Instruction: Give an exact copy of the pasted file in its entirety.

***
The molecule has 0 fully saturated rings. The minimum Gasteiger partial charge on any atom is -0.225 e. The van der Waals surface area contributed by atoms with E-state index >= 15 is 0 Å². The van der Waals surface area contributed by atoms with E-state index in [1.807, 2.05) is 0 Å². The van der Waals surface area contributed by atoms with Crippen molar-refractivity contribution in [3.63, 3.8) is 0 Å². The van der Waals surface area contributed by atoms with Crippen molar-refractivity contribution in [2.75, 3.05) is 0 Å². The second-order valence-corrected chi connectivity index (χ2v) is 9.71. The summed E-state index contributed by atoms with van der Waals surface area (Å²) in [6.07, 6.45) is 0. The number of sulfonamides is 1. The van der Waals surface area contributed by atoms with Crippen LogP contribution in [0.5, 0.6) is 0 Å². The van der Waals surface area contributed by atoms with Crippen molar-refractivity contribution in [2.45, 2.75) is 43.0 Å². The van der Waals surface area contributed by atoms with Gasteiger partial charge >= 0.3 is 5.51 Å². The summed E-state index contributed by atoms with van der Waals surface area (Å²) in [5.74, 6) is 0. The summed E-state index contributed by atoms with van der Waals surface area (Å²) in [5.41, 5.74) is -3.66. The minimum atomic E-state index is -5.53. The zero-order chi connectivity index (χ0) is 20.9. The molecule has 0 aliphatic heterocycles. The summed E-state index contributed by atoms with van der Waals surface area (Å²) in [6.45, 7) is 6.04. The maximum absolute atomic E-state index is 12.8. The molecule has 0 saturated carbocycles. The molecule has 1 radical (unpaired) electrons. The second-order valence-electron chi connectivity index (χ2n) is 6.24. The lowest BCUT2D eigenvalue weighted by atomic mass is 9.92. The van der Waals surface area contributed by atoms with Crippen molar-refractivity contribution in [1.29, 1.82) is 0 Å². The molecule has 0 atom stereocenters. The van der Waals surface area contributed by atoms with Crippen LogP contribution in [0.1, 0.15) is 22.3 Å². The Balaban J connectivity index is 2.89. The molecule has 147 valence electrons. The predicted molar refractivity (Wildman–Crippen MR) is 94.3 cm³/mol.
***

The molecule has 0 fully saturated rings. The minimum Gasteiger partial charge on any atom is -0.225 e. The van der Waals surface area contributed by atoms with E-state index >= 15 is 0 Å². The van der Waals surface area contributed by atoms with E-state index in [1.807, 2.05) is 0 Å². The van der Waals surface area contributed by atoms with Crippen molar-refractivity contribution in [3.63, 3.8) is 0 Å². The van der Waals surface area contributed by atoms with Crippen molar-refractivity contribution in [2.75, 3.05) is 0 Å². The second-order valence-corrected chi connectivity index (χ2v) is 9.71. The summed E-state index contributed by atoms with van der Waals surface area (Å²) in [6.07, 6.45) is 0. The number of sulfonamides is 1. The van der Waals surface area contributed by atoms with Crippen LogP contribution in [0.5, 0.6) is 0 Å². The van der Waals surface area contributed by atoms with Crippen molar-refractivity contribution in [2.45, 2.75) is 43.0 Å². The van der Waals surface area contributed by atoms with Gasteiger partial charge >= 0.3 is 5.51 Å². The summed E-state index contributed by atoms with van der Waals surface area (Å²) in [5.74, 6) is 0. The summed E-state index contributed by atoms with van der Waals surface area (Å²) in [5.41, 5.74) is -3.66. The minimum atomic E-state index is -5.53. The zero-order chi connectivity index (χ0) is 20.9. The molecule has 0 aliphatic heterocycles. The summed E-state index contributed by atoms with van der Waals surface area (Å²) in [6.45, 7) is 6.04. The maximum absolute atomic E-state index is 12.8. The molecule has 0 saturated carbocycles. The molecule has 1 radical (unpaired) electrons. The second-order valence-electron chi connectivity index (χ2n) is 6.24. The lowest BCUT2D eigenvalue weighted by atomic mass is 9.92. The van der Waals surface area contributed by atoms with Crippen molar-refractivity contribution in [1.29, 1.82) is 0 Å². The molecule has 0 atom stereocenters. The van der Waals surface area contributed by atoms with Crippen LogP contribution in [0.1, 0.15) is 22.3 Å². The Balaban J connectivity index is 2.89. The molecule has 147 valence electrons. The predicted molar refractivity (Wildman–Crippen MR) is 94.3 cm³/mol.